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Perfecting the Art of the Interview on ‘Longform’

The long-running podcast series, Longform, is a master class in interviewing that's bolstered by tasteful editing.

Jenelle Pifer
Jenelle Pifer, editor of Longform. Emily Evashevski

Brooklyn, NY (January 28, 2021)—It’s telling that Longform editor Jenelle Pifer spends more time perfecting the flow of the conversations on the podcast than obsessing over the audio quirks of an episode—and that’s not a knock on the latter. Longform, the long-running podcast that features authors and journalists talking about their craft, is simply all about the art of the interview and how to present it.

“My approach to editing is to make it as clean as I possibly can, and condensed as I possibly can, without ever letting people hear an edit,” says Pifer. “I do relatively little reordering of the conversation—sometimes it’s necessary, [but] a lot of times, I find that you can tell when the conversation is reordered. It’s more chipping away at the raw file to kind of make the arc of what seems to be the most meaningful themes pop up.”

Max Linsky
Max Linsky, co-founder and co-host

Co-founder and co-host Max Linsky, who also owns the podcast production company Pineapple Street Studios, hit up his friends who worked in audio for interview tips when Longform first launched in 2012. “They would always say, ‘You want it to feel like a casual, informal conversation’—but if you actually listen to a casual, informal conversation, it’s incredibly boring. And that’s part of what the editing process does to it.”

Pifer’s editing job doesn’t begin until Linsky and co-hosts Aaron Lammer and Evan Ratliff wrap their work. Each host books and interviews their own guests over Zoom, recording themselves through Shure SM7B microphones while guests like ESPN writer Wright Thompson and New York magazine’s Olivia Nuzzi record locally on a smart phone, which Pifer later syncs. A typical interview conversation runs 90 minutes, while the final edit clocks in around one hour.

Aaron Lammer
Aaron Lammer, co-host

“Whoever was the host that week will send me the raw tape along with some general notes about how they think the conversation went, any concerns they have, anything that I should particularly look out for while I’m editing,” says Pifer. “I’ve been doing this for about five years now, so the notes have gotten lighter as they started to trust me and know we were on the same page about how we wanted the show to sound.”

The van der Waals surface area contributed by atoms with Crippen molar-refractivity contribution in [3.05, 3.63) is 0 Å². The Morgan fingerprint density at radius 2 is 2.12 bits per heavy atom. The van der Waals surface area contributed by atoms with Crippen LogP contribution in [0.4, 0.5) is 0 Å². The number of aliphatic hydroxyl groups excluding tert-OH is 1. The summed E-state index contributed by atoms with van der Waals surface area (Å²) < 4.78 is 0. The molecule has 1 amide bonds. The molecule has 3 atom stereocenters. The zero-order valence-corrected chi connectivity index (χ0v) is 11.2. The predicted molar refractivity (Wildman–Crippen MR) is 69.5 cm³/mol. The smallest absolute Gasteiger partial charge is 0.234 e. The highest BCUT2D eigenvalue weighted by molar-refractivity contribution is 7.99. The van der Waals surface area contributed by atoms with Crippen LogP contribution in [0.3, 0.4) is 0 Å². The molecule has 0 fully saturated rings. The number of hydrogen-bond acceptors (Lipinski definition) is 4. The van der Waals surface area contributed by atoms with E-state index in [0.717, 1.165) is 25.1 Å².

After editing the raw audio in Adobe Audition for content and pacing, as well as eliminating distracting stutters and filler words like um and uh, Pifer applies noise reduction and compression from processing built into the program.

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Evan Ratliff
Evan Ratliff, co-host Jonah Green

Although Linsky says he’s proud of the work the Longform team has published since the pandemic began, there are some drawbacks to videoconferencing. “From a technical aspect, it’s hard to have it really be a back-and-forth conversation,” he says. “You do lose a lot in terms of body language, and part of that is just the rhythms of how people talk. It’s hard to know when to jump in, almost.”

One of the secrets of the podcast is the guests themselves. “Do you know who’s incredible at telling stories? Journalists. They’re great, natural talkers and storytellers, for the most part,” he says. “And one of the things that I’ve learned doing the show is that most journalists, even investigative war reporters, most people who do this work are on some level writing about themselves. The most memorable moments for me in the show are moments in which we’re able to see something, some kind of pattern or trend in someone’s work, that they haven’t totally recognized or seen themselves.”